Liberty Down Under


Jews For The Preservation of Firearms Ownership, Inc.
P.O. Box 270143
Hartford, WI 53027

Phone (800) 869-1884

Toll Free: (Orders Only) (800) 869-1884
Fax (425) 451-3959

Sorry dad bites bullet

An apologetic father has urged gun owners to make sure their weapons are properly secured—after his 10-year-old son took a bullet to school.

After a court hearing yesterday, Robert George Wilton, 38, said his son and other children took bullets to school during the deer-hunting season after teachers asked what they were doing at home.

But on the school bus a student grabbed the bullet from the youngster's bag—and an older student took it to the bus driver.

The bus driver's report led to a visit by Constable Stephen Timmons to the Wilton home at Wilberville on Arthurs Lake in the Central Highlands.

And Robert Wilton ended up being convicted in the Hobart Magistrates Court of storage safety breaches.

The court heard Constable Timmons had asked to see where Wilton stored his rifles and ammunition and was shown a safe in the main bedroom.

Wilton took a key from a key ring hanging from a rack to open the safe which contained four rifles, including one belonging to a friend, the friend's silencer and ammunition.

The prosecution based its case on the safe key being accessible from the key rack and the fact that the safe was in a visible place.

Wilton was found guilty at yesterday's hearing of failing to take all precautions to ensure the safekeeping of firearms and possessing a silencer.

He pleaded guilty to failing to comply with firearms storage requirements and ammunition storage requirements for category A weapons.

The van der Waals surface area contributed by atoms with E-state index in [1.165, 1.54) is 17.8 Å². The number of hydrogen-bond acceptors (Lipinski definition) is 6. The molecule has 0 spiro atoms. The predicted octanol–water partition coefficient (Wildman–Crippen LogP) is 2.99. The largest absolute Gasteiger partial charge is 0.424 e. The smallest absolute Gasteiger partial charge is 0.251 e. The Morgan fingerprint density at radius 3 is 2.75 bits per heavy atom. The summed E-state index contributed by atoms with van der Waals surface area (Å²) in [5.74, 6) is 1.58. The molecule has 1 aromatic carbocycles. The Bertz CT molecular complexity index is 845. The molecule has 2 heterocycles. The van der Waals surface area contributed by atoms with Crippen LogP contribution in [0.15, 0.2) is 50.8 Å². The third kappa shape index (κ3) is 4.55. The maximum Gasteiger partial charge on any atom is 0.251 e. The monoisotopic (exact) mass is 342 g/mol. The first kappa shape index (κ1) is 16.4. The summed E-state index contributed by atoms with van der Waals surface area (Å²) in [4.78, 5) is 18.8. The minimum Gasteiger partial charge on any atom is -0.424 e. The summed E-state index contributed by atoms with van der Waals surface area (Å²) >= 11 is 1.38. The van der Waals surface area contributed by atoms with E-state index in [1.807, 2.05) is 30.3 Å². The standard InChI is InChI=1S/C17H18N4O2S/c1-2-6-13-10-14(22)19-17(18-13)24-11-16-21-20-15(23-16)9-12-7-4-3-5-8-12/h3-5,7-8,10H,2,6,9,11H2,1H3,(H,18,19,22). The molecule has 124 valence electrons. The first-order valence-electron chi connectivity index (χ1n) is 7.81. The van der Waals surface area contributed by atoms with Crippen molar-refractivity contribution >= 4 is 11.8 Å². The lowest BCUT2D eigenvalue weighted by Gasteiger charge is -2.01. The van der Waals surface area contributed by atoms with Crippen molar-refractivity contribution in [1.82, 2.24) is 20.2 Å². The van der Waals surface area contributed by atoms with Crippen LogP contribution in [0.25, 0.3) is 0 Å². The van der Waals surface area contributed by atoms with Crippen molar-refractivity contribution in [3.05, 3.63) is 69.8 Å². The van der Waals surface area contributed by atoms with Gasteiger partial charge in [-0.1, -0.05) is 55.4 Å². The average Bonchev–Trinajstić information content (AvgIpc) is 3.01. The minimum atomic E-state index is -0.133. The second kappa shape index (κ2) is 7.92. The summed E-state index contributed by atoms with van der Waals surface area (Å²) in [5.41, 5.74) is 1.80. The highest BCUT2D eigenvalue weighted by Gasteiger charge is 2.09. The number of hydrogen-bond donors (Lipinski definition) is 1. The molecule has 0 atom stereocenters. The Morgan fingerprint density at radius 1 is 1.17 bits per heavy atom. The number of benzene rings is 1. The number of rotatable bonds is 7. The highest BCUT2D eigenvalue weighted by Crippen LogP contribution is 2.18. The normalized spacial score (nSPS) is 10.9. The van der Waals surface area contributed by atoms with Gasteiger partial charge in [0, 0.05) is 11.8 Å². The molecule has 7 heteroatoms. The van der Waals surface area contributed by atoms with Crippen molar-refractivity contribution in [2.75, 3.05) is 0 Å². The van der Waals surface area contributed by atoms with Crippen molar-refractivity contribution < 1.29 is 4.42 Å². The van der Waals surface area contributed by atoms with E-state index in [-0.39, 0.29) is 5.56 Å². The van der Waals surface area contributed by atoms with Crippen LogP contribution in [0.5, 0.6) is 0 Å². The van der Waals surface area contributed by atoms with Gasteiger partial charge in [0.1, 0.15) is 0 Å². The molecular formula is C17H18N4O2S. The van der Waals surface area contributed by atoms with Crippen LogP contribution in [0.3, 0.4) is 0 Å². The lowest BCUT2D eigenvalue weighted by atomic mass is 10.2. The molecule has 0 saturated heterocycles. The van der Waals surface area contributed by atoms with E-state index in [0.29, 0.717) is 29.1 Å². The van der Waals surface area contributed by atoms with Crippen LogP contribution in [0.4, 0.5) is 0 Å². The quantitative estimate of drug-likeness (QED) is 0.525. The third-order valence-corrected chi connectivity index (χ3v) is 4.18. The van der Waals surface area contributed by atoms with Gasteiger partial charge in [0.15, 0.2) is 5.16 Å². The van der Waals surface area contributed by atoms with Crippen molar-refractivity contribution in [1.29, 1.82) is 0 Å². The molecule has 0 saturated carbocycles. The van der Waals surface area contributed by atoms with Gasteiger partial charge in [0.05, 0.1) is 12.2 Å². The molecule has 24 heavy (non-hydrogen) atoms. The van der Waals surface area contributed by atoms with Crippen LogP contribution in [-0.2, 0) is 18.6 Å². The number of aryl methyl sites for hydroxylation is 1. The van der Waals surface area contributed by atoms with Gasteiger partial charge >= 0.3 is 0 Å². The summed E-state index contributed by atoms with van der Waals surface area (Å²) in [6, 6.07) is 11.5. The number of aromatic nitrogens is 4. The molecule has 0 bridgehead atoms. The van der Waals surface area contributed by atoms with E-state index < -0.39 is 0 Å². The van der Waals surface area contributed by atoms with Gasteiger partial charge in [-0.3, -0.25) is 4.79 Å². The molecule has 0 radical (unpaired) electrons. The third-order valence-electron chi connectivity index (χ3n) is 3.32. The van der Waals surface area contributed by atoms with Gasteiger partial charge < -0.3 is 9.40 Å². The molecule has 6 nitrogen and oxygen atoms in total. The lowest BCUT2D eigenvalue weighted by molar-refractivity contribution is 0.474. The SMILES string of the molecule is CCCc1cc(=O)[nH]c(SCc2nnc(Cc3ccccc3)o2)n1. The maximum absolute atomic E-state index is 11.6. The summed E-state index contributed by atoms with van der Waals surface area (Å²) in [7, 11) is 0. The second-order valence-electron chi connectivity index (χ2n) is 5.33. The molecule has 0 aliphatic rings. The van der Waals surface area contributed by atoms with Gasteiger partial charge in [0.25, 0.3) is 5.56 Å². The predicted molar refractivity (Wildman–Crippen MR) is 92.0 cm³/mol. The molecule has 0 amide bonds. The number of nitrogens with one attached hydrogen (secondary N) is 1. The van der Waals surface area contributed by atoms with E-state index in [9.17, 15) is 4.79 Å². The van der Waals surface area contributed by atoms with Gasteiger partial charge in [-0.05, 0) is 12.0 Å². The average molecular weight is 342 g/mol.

Convicting Wilton, magistrate Sam Mollard said in his opinion it was a "basic obvious precaution to store a gun safe in a place where it can't be seen".

Mr Mollard said the same could be said for the safe's key.

Wilton denied the safe could be seen from outside the house and said it could only be seen inside if the bedroom door was open.

He also said he kept the safe with his car keys and carried them with him all the time except when he hung them on the rack while at home.

Constable Timmons told the court that after speaking to Wilton's son he was unable to say how the boy obtained the bullet found on the bus.

Mr Mollard said the offences were of "somewhat lesser seriousness than is typically the case" and fined Wilton $300 and ordered he pay levies and costs of $190.

Outside court, Wilton said the offences had cost him not only the fine but also $3,000 worth of rifles, which were confiscated and would be destroyed.

The keen deer hunter said that was the hardest part of the case.

"Looks like it's put me out of the deer season," he said.

He urged fellow gun owners to ensure they obtained gun safes and made sure they were not clearly visible and that the gun licence holder was the only person who knew where the key to the safe was.

Wilton will now have to provide a reason why his firearm licence should not be revoked and, if he wants to buy another rifle, police will have to inspect his storage facilities first.

© Davies Bros

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